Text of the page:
September 2015
Volume 15, Issue 12
Free
Vision Sciences Society Annual Meeting Abstract  |   September 2015
Retinal representation of escape-related visual information
Author Affiliations
  • Midori Matuzaki
    Department of Psychology,Senshu University
  • Hiroshi Ishikane
    Department of Psychology,Senshu University
Journal of Vision September 2015, Vol.15, 972. doi:10.1167/15.12.972
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      Midori Matuzaki, Hiroshi Ishikane; Retinal representation of escape-related visual information. Journal of Vision 2015;15(12):972. doi: 10.1167/15.12.972.

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      © ARVO (1962-2015); The Authors (2016-present)

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Abstract

Frogs show escape behavior in response to a looming stimulus. It has been demonstrated that synchronized oscillations among retinal ganglion cells (Class-4 neurons) carry essential information for escape behavior (Ishikane et al., 2005). However, the information encoded by synchronized oscillations among Class-4 neurons is only one of the conditions necessary for eliciting escape behavior. Although synchronized oscillations can encode stimuli of any size and continuity, they cannot encode expansion. Activities of other types of retinal ganglion cells may play a functional role in escape behavior. To elucidate this issue, we recorded spikes from frog retinal ganglion cells with a planar multi-electrode array and conducted behavioral experiments. First, to identify neurons encoding the expansion at the retina, we presented two types of stimuli to all subtypes of ganglion cells: one was an expanding square and the other was a square that was gradually filled to the center from the outside. We found that compared with the other stimulus, Class-3 neurons respond preferentially to the expanding square. Following this, to investigate the relationship between activities of Class-3 neurons and escape behavior, we presented multiple squares. Each square was expanded or gradually filled to the center from the outside. These 25 squares eventually formed a single large square. Decreasing the number of expanded squares reduced both the responses of Class-3 neurons and escape rate. These stimuli caused strong synchronized oscillations among Class-4 neurons. Disrupting stimulus continuity did not reduce the responses of Class-3 neurons but inhibited synchronized oscillations among Class-4 neurons and the escape rate. These results suggest that Class-3 neurons could encode the expansion and contribute to the elicitation of escape behavior. The combination of activities of Class-3 neurons and synchronized oscillations among Class-4 neurons could trigger escape behavior.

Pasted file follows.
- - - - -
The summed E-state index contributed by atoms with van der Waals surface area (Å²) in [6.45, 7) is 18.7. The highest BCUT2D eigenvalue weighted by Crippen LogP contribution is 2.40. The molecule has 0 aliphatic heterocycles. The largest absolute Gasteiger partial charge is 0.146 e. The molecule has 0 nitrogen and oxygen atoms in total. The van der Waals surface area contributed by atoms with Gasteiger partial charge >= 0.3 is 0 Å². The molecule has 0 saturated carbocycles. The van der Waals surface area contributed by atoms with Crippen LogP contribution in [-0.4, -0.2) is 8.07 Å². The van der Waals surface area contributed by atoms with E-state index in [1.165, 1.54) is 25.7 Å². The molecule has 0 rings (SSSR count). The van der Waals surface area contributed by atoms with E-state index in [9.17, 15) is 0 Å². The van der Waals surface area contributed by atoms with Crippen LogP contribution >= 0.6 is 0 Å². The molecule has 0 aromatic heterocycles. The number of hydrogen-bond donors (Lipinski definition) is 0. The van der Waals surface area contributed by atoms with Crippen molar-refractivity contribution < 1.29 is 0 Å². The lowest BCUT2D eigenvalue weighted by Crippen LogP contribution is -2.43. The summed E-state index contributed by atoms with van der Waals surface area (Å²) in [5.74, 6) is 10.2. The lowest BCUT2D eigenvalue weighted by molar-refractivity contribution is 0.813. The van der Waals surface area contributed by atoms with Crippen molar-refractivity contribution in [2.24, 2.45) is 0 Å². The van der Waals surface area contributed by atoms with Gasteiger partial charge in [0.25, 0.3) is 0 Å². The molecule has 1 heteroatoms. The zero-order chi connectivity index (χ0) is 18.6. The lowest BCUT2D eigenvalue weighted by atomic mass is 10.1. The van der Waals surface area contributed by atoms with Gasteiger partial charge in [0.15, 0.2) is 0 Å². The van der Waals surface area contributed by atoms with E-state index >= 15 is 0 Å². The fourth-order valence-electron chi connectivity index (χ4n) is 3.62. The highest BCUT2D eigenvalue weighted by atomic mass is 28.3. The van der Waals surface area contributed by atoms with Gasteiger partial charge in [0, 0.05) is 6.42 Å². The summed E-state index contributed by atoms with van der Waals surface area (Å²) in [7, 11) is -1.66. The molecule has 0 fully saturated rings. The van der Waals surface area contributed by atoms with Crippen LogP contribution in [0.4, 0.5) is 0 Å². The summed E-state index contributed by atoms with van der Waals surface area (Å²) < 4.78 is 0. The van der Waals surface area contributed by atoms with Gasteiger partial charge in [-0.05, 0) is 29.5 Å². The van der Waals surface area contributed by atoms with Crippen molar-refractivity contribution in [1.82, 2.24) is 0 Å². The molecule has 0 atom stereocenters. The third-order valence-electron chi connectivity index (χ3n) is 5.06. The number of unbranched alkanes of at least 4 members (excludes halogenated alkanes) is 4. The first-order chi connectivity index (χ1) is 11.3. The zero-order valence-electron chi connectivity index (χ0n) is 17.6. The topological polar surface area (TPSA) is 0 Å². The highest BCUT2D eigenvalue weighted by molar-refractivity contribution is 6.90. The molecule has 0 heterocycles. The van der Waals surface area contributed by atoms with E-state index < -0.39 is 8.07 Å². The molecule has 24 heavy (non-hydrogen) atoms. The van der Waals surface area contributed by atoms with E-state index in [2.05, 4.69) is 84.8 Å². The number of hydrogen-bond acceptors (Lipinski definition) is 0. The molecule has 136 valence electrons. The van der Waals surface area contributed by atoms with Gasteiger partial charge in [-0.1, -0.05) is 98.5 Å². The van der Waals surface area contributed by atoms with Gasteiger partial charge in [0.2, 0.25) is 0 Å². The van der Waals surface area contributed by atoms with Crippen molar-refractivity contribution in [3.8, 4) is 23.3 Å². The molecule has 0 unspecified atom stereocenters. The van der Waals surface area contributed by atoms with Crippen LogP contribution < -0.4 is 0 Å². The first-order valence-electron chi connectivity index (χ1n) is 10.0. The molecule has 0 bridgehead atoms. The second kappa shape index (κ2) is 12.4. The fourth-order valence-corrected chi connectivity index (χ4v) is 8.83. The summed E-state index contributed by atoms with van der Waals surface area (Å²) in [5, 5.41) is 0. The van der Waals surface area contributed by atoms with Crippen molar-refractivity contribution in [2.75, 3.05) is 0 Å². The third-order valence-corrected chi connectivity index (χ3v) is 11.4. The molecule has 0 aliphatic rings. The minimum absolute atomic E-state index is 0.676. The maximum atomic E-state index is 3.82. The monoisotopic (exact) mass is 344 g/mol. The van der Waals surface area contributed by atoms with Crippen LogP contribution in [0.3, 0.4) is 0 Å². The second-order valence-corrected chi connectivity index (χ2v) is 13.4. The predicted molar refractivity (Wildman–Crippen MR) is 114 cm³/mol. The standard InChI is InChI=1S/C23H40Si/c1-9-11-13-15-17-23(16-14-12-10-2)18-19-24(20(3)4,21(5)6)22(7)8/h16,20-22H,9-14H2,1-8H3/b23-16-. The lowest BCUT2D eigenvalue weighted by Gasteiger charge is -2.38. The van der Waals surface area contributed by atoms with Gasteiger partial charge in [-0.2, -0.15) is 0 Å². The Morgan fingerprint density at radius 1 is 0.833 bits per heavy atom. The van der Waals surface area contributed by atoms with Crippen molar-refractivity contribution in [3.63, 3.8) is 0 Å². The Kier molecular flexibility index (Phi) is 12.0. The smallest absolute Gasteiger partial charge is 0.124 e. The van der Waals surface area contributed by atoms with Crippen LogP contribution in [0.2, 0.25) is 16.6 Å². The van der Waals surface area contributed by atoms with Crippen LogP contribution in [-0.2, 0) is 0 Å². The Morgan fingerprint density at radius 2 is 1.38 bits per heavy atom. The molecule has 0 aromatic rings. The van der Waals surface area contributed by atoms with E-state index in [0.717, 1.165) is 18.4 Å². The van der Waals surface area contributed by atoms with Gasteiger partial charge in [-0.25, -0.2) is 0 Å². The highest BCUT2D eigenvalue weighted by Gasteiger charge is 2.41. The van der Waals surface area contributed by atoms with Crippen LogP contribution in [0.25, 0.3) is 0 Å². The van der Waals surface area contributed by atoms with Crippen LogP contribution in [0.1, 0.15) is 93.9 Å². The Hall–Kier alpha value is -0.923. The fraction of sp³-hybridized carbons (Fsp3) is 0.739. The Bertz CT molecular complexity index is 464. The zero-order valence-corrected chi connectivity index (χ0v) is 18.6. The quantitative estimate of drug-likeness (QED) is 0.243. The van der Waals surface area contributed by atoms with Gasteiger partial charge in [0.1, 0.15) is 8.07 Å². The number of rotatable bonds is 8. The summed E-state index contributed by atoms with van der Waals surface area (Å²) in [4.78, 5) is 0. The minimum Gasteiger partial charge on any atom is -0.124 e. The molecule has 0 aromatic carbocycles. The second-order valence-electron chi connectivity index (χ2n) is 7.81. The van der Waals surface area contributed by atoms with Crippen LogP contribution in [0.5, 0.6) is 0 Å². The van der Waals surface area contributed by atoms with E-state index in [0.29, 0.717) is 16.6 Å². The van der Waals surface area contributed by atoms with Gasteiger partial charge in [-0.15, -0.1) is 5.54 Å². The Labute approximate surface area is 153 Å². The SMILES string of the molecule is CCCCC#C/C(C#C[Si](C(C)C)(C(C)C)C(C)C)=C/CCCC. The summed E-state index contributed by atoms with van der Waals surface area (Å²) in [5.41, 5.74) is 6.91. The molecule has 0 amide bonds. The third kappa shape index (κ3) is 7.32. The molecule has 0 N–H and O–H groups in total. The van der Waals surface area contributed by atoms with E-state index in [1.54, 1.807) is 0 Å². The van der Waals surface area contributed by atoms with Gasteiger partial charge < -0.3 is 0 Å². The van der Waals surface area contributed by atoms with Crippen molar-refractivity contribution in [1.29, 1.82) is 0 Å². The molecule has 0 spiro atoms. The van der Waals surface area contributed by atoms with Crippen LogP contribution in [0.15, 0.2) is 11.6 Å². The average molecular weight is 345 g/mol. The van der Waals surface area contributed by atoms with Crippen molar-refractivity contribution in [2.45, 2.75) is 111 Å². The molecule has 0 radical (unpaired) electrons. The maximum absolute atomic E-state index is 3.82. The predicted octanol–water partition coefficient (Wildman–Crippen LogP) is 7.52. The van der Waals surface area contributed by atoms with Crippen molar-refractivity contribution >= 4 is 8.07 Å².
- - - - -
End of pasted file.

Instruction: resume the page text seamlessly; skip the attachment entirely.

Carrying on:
Meeting abstract presented at VSS 2015

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